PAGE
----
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Design007-Sept2018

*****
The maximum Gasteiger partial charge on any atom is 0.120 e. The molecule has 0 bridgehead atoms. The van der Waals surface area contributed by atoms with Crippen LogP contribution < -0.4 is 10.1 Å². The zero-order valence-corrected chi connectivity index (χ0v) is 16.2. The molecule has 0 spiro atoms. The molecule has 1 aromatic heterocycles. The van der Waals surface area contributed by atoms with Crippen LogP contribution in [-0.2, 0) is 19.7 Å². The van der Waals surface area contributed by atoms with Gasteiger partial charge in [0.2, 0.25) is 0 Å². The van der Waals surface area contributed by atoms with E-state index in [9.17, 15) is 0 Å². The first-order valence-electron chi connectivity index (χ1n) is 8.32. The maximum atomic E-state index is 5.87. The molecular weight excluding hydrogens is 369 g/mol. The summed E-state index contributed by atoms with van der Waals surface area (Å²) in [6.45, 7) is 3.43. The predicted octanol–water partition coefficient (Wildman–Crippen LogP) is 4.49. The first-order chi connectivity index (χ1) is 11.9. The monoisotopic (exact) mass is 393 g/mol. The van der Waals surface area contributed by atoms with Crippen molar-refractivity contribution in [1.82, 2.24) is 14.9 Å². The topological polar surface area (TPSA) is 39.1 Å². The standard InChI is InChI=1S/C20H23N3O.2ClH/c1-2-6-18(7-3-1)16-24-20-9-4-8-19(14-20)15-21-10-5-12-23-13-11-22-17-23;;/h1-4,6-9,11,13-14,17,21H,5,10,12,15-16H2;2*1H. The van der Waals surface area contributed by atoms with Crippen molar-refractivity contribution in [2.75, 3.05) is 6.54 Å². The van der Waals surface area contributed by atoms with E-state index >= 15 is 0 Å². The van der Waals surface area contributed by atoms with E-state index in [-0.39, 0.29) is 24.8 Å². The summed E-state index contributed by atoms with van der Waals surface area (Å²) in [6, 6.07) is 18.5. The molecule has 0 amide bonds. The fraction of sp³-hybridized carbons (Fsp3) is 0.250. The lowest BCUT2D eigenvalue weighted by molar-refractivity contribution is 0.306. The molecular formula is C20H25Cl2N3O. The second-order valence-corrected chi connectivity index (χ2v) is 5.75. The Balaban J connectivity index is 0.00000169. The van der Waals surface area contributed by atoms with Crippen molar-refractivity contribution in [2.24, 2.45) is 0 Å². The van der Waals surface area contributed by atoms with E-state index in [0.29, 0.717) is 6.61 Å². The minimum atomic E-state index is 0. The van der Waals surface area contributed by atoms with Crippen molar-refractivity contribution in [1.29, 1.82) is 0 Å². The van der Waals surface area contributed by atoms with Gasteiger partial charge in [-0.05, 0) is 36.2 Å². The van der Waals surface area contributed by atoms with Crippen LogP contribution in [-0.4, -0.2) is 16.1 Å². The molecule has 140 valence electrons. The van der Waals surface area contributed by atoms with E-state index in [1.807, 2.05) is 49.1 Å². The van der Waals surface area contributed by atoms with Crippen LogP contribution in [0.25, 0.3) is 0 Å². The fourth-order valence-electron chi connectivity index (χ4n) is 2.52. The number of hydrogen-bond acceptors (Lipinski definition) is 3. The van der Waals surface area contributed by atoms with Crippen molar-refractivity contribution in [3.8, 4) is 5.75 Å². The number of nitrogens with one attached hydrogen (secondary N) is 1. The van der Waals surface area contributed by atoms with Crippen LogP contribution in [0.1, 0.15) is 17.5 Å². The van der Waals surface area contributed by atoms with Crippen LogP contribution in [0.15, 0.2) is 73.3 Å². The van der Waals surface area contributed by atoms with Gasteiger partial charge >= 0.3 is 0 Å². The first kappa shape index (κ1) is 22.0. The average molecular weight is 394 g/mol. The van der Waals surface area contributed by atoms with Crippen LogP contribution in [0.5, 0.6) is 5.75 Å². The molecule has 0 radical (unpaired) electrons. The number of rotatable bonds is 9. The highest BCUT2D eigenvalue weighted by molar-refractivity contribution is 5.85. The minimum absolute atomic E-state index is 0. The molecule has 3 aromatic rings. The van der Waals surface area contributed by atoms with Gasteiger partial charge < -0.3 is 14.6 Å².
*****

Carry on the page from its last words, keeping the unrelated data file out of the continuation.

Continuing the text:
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SEPTEMBER 2018 I DESIGN007 MAGAZINE 45 that they are expecting, they will simply cut you loose. Again, don't be that person. Do your job the best you can. • Go above and beyond what is expected of you: You have the opportunity to show your customers they made a great choice when they hired you. Don't be afraid to go that extra mile and give them more than they expect. Of course, you do have to balance this out with the reality of being paid for your work. You don't want to give away hours of extra work for free, but when you have the chance to take a little time to overachieve, go for it. Be the person that your customers want to continue to work with for a long time. Conclusion Most of us do not build nuclear reactors. However, we can learn from the example set by the DuPont engineers at Hanford and make a commitment to be better employees—con- tractors and part-time or full-time personnel. Not only will this elevate your status in your employer's eyes, but who knows—maybe one day you will get an opportunity to save the day with your extra efforts. It's worth a shot, so go the extra mile. P.S. I really appreciate you all reading my columns. I hope that my musings have been helpful or at least entertaining. I'll be at PCB West this year, so if you're there and see me in the crowd, please say hi. I would love to meet you and find out more about your world. Until next time, keep on designing. DESIGN007 References 1. Preserving the Hanford B-Reactor: A Mon- ument to the Dawn of the Nuclear Age by Rob- ert F. Potter, American Physical Society. 2. B Reactor, Hanford Government. 3. Section 8: B Reactor, National Park Ser- vice. Tim Haag is a PCB design consultant based in Portland, Oregon. To read past columns or contact Haag, click here. they have made. I've experienced this myself with contractors outside of the PCB design industry, such as painters or builders who arrive days or even weeks late with excuses that would make for excellent plot twists in a novel. Don't be that person. When you commit to being somewhere or doing something, make sure you are ready to go ahead of schedule. • Close your mouth and open your ears: I'm always amazed when I work with some- one new in a job and they try to come across as an expert in something they aren't. I realize that the temptation is to try to make a good impression, but doing so when you clearly don't know what you are talking about only makes you look worse. Meanwhile… • Don't be afraid to show your expertise when required: It is likely that you were hired as a contractor because of your expertise in a certain area. When your boss or co-workers look to you for help, this is when you need to shine. However, be cautious of shining so brightly that you blind everyone. You want to be a flashlight that can expertly help others through the darkness as opposed to a flood- light that leaves everyone squinting from too much light. • Don't overcharge: When you bill for the time you've worked, make sure you work more than what you bill. I'm not talking about giving away the farm—just make sure your customers feel like they are getting more than their money's worth. The last thing you want is to become known as the person who cuts out early and isn't worth what they're being paid. It is much better to add a few minutes to your schedule each day so that your customers feel that paying you is a good deal for them. • Do the job right: Thanks for the advice, Dad. I have known people who don't always give their best while at work. This can happen with full-time employment as there are often ways to work the system in order to get away with it. If you've ever read the Dilbert comic strip, you know there are real-life "Wallys" in the work world that always seem to be on a coffee break. This lazy attitude won't work for you as a contractor. If your customer doesn't feel that they are getting the work out of you

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